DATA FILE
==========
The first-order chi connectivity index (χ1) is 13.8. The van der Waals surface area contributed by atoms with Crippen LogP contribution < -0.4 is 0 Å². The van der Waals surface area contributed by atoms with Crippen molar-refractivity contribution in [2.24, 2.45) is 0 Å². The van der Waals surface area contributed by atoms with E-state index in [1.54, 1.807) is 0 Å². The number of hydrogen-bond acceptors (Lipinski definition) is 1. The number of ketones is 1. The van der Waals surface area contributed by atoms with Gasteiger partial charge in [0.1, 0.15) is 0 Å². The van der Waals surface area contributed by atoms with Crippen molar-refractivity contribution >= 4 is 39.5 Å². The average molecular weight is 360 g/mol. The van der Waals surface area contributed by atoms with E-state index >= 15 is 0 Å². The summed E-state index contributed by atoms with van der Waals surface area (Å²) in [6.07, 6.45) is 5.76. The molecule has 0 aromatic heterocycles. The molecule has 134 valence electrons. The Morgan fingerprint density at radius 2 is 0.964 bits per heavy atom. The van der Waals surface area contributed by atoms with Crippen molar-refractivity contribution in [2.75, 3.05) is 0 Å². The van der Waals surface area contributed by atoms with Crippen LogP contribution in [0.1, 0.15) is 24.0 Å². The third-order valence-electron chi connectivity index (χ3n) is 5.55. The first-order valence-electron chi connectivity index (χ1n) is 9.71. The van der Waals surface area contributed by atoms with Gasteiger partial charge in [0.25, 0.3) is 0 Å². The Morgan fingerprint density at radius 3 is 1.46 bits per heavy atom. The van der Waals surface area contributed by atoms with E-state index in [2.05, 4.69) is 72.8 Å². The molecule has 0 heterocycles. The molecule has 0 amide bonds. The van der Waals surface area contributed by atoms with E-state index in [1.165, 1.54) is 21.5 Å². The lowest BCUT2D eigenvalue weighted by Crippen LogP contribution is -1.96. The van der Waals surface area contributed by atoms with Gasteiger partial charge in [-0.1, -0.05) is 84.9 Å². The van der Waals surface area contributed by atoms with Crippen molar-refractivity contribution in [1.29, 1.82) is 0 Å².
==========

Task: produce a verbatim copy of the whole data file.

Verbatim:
The first-order chi connectivity index (χ1) is 13.8. The van der Waals surface area contributed by atoms with Crippen LogP contribution < -0.4 is 0 Å². The van der Waals surface area contributed by atoms with Crippen molar-refractivity contribution in [2.24, 2.45) is 0 Å². The van der Waals surface area contributed by atoms with E-state index in [1.54, 1.807) is 0 Å². The number of hydrogen-bond acceptors (Lipinski definition) is 1. The number of ketones is 1. The van der Waals surface area contributed by atoms with Gasteiger partial charge in [0.1, 0.15) is 0 Å². The van der Waals surface area contributed by atoms with Crippen molar-refractivity contribution >= 4 is 39.5 Å². The average molecular weight is 360 g/mol. The van der Waals surface area contributed by atoms with E-state index >= 15 is 0 Å². The summed E-state index contributed by atoms with van der Waals surface area (Å²) in [6.07, 6.45) is 5.76. The molecule has 0 aromatic heterocycles. The molecule has 134 valence electrons. The Morgan fingerprint density at radius 2 is 0.964 bits per heavy atom. The van der Waals surface area contributed by atoms with Crippen molar-refractivity contribution in [2.75, 3.05) is 0 Å². The van der Waals surface area contributed by atoms with Crippen LogP contribution in [0.1, 0.15) is 24.0 Å². The third-order valence-electron chi connectivity index (χ3n) is 5.55. The first-order valence-electron chi connectivity index (χ1n) is 9.71. The van der Waals surface area contributed by atoms with Gasteiger partial charge in [0.25, 0.3) is 0 Å². The Morgan fingerprint density at radius 3 is 1.46 bits per heavy atom. The van der Waals surface area contributed by atoms with E-state index in [2.05, 4.69) is 72.8 Å². The molecule has 0 heterocycles. The molecule has 0 amide bonds. The van der Waals surface area contributed by atoms with E-state index in [1.165, 1.54) is 21.5 Å². The lowest BCUT2D eigenvalue weighted by Crippen LogP contribution is -1.96. The van der Waals surface area contributed by atoms with Gasteiger partial charge in [-0.1, -0.05) is 84.9 Å². The van der Waals surface area contributed by atoms with Crippen molar-refractivity contribution in [1.29, 1.82) is 0 Å².